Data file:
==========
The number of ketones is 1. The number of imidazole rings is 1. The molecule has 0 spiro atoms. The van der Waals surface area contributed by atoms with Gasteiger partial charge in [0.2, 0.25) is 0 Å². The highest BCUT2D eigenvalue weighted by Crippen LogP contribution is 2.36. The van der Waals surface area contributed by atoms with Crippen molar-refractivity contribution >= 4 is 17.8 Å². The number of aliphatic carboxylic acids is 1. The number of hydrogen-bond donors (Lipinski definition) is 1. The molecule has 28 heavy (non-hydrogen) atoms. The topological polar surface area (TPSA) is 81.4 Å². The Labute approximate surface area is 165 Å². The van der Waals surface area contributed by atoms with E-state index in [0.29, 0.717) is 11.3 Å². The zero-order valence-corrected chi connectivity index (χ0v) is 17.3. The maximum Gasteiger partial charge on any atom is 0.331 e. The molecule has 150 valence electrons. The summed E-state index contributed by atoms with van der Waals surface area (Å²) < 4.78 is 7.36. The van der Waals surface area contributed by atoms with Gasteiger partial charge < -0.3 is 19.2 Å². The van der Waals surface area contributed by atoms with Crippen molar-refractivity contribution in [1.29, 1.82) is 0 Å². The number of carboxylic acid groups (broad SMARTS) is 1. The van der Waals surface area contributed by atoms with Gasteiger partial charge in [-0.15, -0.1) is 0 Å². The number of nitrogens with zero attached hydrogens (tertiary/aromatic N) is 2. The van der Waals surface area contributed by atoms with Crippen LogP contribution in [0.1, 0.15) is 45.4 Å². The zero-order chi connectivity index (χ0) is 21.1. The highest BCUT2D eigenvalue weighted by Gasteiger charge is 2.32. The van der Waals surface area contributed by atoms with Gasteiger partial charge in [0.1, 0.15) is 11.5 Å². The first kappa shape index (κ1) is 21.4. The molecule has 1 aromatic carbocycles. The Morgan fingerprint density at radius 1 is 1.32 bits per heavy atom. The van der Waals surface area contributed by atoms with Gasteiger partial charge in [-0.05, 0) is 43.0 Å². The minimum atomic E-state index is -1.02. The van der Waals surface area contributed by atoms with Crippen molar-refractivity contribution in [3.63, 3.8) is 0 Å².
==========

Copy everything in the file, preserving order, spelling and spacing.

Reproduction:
The number of ketones is 1. The number of imidazole rings is 1. The molecule has 0 spiro atoms. The van der Waals surface area contributed by atoms with Gasteiger partial charge in [0.2, 0.25) is 0 Å². The highest BCUT2D eigenvalue weighted by Crippen LogP contribution is 2.36. The van der Waals surface area contributed by atoms with Crippen molar-refractivity contribution >= 4 is 17.8 Å². The number of aliphatic carboxylic acids is 1. The number of hydrogen-bond donors (Lipinski definition) is 1. The molecule has 28 heavy (non-hydrogen) atoms. The topological polar surface area (TPSA) is 81.4 Å². The Labute approximate surface area is 165 Å². The van der Waals surface area contributed by atoms with E-state index in [0.29, 0.717) is 11.3 Å². The zero-order valence-corrected chi connectivity index (χ0v) is 17.3. The maximum Gasteiger partial charge on any atom is 0.331 e. The molecule has 150 valence electrons. The summed E-state index contributed by atoms with van der Waals surface area (Å²) < 4.78 is 7.36. The van der Waals surface area contributed by atoms with Gasteiger partial charge < -0.3 is 19.2 Å². The van der Waals surface area contributed by atoms with Crippen molar-refractivity contribution in [1.29, 1.82) is 0 Å². The number of carboxylic acid groups (broad SMARTS) is 1. The van der Waals surface area contributed by atoms with Gasteiger partial charge in [-0.15, -0.1) is 0 Å². The number of nitrogens with zero attached hydrogens (tertiary/aromatic N) is 2. The van der Waals surface area contributed by atoms with Crippen LogP contribution in [0.1, 0.15) is 45.4 Å². The zero-order chi connectivity index (χ0) is 21.1. The highest BCUT2D eigenvalue weighted by Gasteiger charge is 2.32. The van der Waals surface area contributed by atoms with Gasteiger partial charge in [0.1, 0.15) is 11.5 Å². The first kappa shape index (κ1) is 21.4. The molecule has 1 aromatic carbocycles. The Morgan fingerprint density at radius 1 is 1.32 bits per heavy atom. The van der Waals surface area contributed by atoms with Gasteiger partial charge in [-0.05, 0) is 43.0 Å². The minimum atomic E-state index is -1.02. The van der Waals surface area contributed by atoms with Crippen molar-refractivity contribution in [3.63, 3.8) is 0 Å².